Advertisement
YOU ARE HERE: LAT HomeCollectionsGroup Homes

Disabled: Success in Workplace

March 31, 1985

Congratulations to Bob Drogin for writing an informative well-balanced article (March 16), "Last Minority/Disabled: Success in Workplace." The fact that this appeared on the front page of a major U.S. newspaper is progress for the developmentally disabled, the mentally retarded. But there is a crisis developing in the community. Where will the retarded adults live as their parents grow older and die?

As a board member and past president of Assn. for Retarded Citizens-Southwest, I have seen this crisis developing. The mentally retarded of "workplace-age" are neither children nor kids. They are adults. The 200 retarded served by ARC-Southwest span the ages of 20 to 60 with an average age of 30.

Public policy is moving toward complete de-institutionalization--"return them to the local community!" But who will receive them? Those now coming out of the institutions are the more profoundly retarded, a more difficult population to care for.

The immediate problem is not financial. But rather it is society's difficulty in adjusting to the reality of the mentally retarded living in its midst. Assuming they have a suitable daytime activity:

--Where do they go at night?

--Who sees that they are fed?

--Who looks after them on weekends?

--Who cares for them when sick?

--Who guards them against unwanted pregnancies?

--Who takes them to their daytime activities?

The higher functioning will make it on their own. But the great majority of the 200 served by ARC-Southwest will need someone to look after their continuing needs. And there are many similar populations throughout the state and the nation. If we are to continue de-institutionalization, then small group homes in the local community with paid supervision is the answer. It makes no sense to move them from a state institution to a local institution.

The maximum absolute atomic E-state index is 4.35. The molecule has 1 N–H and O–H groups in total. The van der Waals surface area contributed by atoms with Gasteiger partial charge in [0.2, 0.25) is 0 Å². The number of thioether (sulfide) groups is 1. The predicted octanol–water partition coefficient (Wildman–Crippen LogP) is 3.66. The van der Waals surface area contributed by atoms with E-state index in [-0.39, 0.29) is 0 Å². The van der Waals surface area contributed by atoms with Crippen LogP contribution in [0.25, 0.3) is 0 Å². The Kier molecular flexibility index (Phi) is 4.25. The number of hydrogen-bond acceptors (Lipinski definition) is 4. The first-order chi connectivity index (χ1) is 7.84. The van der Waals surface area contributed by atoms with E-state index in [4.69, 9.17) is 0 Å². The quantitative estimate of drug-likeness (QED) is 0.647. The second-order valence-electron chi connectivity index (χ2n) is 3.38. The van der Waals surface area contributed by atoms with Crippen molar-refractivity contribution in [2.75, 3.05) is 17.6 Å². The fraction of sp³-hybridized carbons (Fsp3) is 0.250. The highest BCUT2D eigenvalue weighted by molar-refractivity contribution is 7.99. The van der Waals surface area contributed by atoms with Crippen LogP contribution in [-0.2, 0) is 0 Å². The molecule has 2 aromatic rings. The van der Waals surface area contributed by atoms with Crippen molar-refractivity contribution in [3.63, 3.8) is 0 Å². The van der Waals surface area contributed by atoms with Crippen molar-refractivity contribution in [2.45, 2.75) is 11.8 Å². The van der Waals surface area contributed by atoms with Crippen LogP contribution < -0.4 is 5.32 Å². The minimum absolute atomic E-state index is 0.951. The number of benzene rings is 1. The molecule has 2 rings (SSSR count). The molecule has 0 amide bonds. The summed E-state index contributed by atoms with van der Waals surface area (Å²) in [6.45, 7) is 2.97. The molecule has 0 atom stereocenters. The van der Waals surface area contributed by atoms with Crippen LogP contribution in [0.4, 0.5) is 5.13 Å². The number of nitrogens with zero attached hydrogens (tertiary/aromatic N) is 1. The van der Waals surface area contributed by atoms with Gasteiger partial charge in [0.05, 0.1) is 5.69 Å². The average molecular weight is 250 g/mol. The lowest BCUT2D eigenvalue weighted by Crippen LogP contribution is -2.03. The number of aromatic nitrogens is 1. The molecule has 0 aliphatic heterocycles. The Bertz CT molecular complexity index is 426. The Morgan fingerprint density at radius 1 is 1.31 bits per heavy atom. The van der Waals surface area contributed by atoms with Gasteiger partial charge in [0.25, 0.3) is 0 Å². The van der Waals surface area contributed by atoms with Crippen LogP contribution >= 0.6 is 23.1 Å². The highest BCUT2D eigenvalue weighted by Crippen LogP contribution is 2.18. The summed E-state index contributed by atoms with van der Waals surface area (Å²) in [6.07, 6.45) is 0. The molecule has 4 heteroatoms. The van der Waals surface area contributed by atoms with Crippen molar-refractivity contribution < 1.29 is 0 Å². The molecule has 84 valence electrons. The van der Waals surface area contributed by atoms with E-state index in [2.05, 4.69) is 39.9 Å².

Group homes must be purchased, licensed and staffed. Since it takes 10 months to obtain approvals and pacify the neighbors, about $100,000 of up-front money is required. And while some governmental funding is available for ongoing operations, it usually falls short by about $20,000 a year. Where does the money come from? The volunteer organization. These costs could be halved. But it takes time for society to make the adjustment and the bureaucracy is slow.

Even now the U.S. Supreme Court is hearing the case of the City of Cleburne, Tex. vs. Cleburne Living Center. The city claims that it is constitutional to place special and unusual restrictions on the location and specifications for a small group home for the mentally retarded. While California law prevents this, an unfavorable ruling by the Supreme Court would soon draw a challenge to the California statute.

Most people in our society are kind and considerate. They simply do not recognize the large number nor the needs of retarded people. And by their very nature the retarded are a silent minority. Their local population is increasing. Their parents are growing older. The state institutions are closing.

What will you do with them?

F.S. HATHAWAY

Palos Verdes Estates

I want to commend you on the article by Bob Drogin. People who are disabled, both physically as well as developmentally, can be employable and thus become a part of our society. You have only to check with our schools in California to find programs that train our students who are disabled to become employable. What we lack are funds to send personnel with these students to the workplace to help train them.

I was glad to see that the article mentioned the disincentive in our laws controlling Supplemental Security Income. Parents do not want their children to work because the children would lose the funding as well as the medical benefits. It is the medical benefits that they fear losing, since many of the jobs that people who are disabled would get will not carry any medical benefits. Also, most of these people are not insurable because of their disabilities.

I think that the federal government should change the laws pertaining to SSI so as to create an incentive for these disabled people to work. They do want to work. It seems to me that it would be a big savings for the federal government and the taxpayers to guarantee medical payments for life to these people and encourage them to seek employment for as much as they can earn so that they can feel that they are part of the mainstream of society.

Most of the disabled can not find employment independently, but with help they can be employed. It seems to me to be cost-effective to create an incentive for them to work and to pay for their medical insurance.

They have as much right to work and be a part of our society rather than a tax burden for the rest of their lives.

DAN EZRATTY

Torrance

Advertisement
Los Angeles Times Articles
|
|
|